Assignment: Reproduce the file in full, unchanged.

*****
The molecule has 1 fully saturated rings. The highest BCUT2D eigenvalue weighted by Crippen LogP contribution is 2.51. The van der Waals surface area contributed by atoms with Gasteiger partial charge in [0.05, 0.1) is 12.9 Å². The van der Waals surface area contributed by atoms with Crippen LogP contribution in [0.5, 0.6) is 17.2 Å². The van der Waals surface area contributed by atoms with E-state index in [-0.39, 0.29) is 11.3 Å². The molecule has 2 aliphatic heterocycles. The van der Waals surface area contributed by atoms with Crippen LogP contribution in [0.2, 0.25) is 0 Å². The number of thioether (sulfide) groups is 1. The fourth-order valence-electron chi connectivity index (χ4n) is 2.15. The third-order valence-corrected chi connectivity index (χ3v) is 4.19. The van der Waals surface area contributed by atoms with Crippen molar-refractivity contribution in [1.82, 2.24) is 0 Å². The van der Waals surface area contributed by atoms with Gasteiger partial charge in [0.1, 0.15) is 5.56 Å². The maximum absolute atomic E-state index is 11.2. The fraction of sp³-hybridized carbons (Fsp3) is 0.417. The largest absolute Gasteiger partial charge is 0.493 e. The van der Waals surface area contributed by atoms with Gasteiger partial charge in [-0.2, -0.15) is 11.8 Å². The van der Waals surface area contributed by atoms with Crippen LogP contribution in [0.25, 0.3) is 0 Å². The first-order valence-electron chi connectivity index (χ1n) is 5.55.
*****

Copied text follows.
The molecule has 1 fully saturated rings. The highest BCUT2D eigenvalue weighted by Crippen LogP contribution is 2.51. The van der Waals surface area contributed by atoms with Gasteiger partial charge in [0.05, 0.1) is 12.9 Å². The van der Waals surface area contributed by atoms with Crippen LogP contribution in [0.5, 0.6) is 17.2 Å². The van der Waals surface area contributed by atoms with E-state index in [-0.39, 0.29) is 11.3 Å². The molecule has 2 aliphatic heterocycles. The van der Waals surface area contributed by atoms with Crippen LogP contribution in [0.2, 0.25) is 0 Å². The number of thioether (sulfide) groups is 1. The fourth-order valence-electron chi connectivity index (χ4n) is 2.15. The third-order valence-corrected chi connectivity index (χ3v) is 4.19. The van der Waals surface area contributed by atoms with Crippen molar-refractivity contribution in [1.82, 2.24) is 0 Å². The van der Waals surface area contributed by atoms with Gasteiger partial charge in [0.1, 0.15) is 5.56 Å². The maximum absolute atomic E-state index is 11.2. The fraction of sp³-hybridized carbons (Fsp3) is 0.417. The largest absolute Gasteiger partial charge is 0.493 e. The van der Waals surface area contributed by atoms with Gasteiger partial charge in [-0.2, -0.15) is 11.8 Å². The van der Waals surface area contributed by atoms with Crippen LogP contribution in [0.25, 0.3) is 0 Å². The first-order valence-electron chi connectivity index (χ1n) is 5.55.